Having best-in-class consumer-generated ratings and reviews content is more important than ever. It’s become an expected and influential part of the purchase journey. Consequently, it’s also become an important part of brand and retailer marketing strategies.
PowerReviews research finds that 95% of shoppers consult ratings and reviews while they’re shopping. And 86% consider reviews an essential resource when making a purchase decision. Ratings and reviews rank high among the top factors impacting purchasing decisions, coming in at #2, just behind price.
The reason: Consumers trust them. Consumer opinions posted online consistently ranks among the top three sources of information, according to Nielsen’s Global Trust in Advertising Survey. The study shows that two-thirds (66%) of global respondents trust consumer opinions posted online.
Source: Nielsen Global Trust in Advertising Survey, 2015
There are several reasons every brand and retailer should not only have a ratings and reviews content plan, but also continually monitor and take action on the associated analytics. Ratings and reviews are a key tool for brands and retailers looking to drive traffic and sales, online as well as offline. They can be a good source of insights too.
There’s much to be said for having lots of reviews, specifically positive reviews. They help drive traffic to your products with typically better conversion on that traffic, ultimately driving sales.
Leading ratings, reviews, and question and answer technology provider PowerReviews’ SVP of Marketing Theresa O’Neil shared some company research. “We found that when at least one review is added to a product page, that product receives an average 108% traffic lift. And when a product without reviews adds one or more reviews, the conversion rate for that product increases by 65%.”
What’s more, brands and retailers that don’t feature ratings and reviews on their site risk losing shoppers to a site that does. According to PowerReviews research on the path to purchase, nearly half of shoppers will turn to a search engine if there aren’t reviews (or aren’t enough reviews) for a product on a brand or retailer site. Twenty-five percent are likely to head to Amazon to find reviews, and 20% will leave for another brand or retailer site.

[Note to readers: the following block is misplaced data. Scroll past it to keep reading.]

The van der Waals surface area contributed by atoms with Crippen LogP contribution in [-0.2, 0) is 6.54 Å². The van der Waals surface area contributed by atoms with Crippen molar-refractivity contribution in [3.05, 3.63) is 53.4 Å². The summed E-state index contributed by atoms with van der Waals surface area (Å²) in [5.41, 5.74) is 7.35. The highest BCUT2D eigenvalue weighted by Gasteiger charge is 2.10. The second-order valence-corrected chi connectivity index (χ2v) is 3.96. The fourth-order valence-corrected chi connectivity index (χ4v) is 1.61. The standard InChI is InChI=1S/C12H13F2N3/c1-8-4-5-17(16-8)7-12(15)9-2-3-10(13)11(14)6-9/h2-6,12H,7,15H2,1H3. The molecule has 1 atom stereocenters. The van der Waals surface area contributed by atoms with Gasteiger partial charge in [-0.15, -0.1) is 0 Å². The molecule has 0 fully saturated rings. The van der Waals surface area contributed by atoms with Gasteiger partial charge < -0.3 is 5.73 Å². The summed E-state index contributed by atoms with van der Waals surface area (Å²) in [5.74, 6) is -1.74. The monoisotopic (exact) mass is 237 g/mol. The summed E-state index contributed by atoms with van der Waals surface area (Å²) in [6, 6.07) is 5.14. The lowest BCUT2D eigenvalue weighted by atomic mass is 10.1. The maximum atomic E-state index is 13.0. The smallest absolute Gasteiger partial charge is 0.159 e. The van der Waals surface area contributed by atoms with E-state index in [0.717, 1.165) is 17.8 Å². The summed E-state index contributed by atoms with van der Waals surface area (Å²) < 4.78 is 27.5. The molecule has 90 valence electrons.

Because we know that so many people search for and research products online that they ultimately buy offline, there’s a related phenomenon that has been dubbed ROBO by one review syndicator – research online, buy offline – which is based heavily on reviews.
Even if people don’t ultimately buy on Amazon or another online retailer, they’re in-aisle checking reviews on Amazon while in the store. So having product reviews has a potentially even greater impact on brand perception and offline sales, especially as more shoppers walk through the aisles with their smartphones. According to Deloitte, digital interactions now influence 56 cents of every dollar spent in brick-and- mortar stores.
Source of Insights
Ratings and reviews can also be an interesting source of shopper and consumer insights, at times providing a wealth of information that can help retailers and brands better serve their customers.
O’Neil shared an example of how Hammacher Schlemmer, a PowerReviews customer, noticed that a watch they sold on their website had an average star rating of 2.7. After digging into the reviews for the watch, the company noticed that several customers mentioned the clasp on the watch wasn’t working. Hammacher Schlemmer took this information to their manufacturer to change the clasp, and the average star rating for the watch climbed to 4.7.
So indeed, it’s beneficial to brands and retailers alike to mine reviews from verified purchasers to not only learn what people like or don’t like about a product, but also what people did or didn’t enjoy about buying it, i.e., the shopping and shipping process. And this is an important distinction – parsing comments about the product itself versus the buying process.
For example, there may be reviews about the delivery speed, damaged packaging, late arrival or a wrong product shipped. So it’s important for brands to discern that these kinds of negative reviews are not actually about the product, they’re about the retailer. Still, a retailer’s poor service level can certainly drag down a brand’s average star rating.
Impact of Ratings and Reviews on eCommerce Performance
Source: PowerReviews Research
For more guidance on the importance of formulating a Ratings and Reviews strategy, download Profitero’s new white paper: Assessing the Impact of Ratings and Reviews on eCommerce Performance.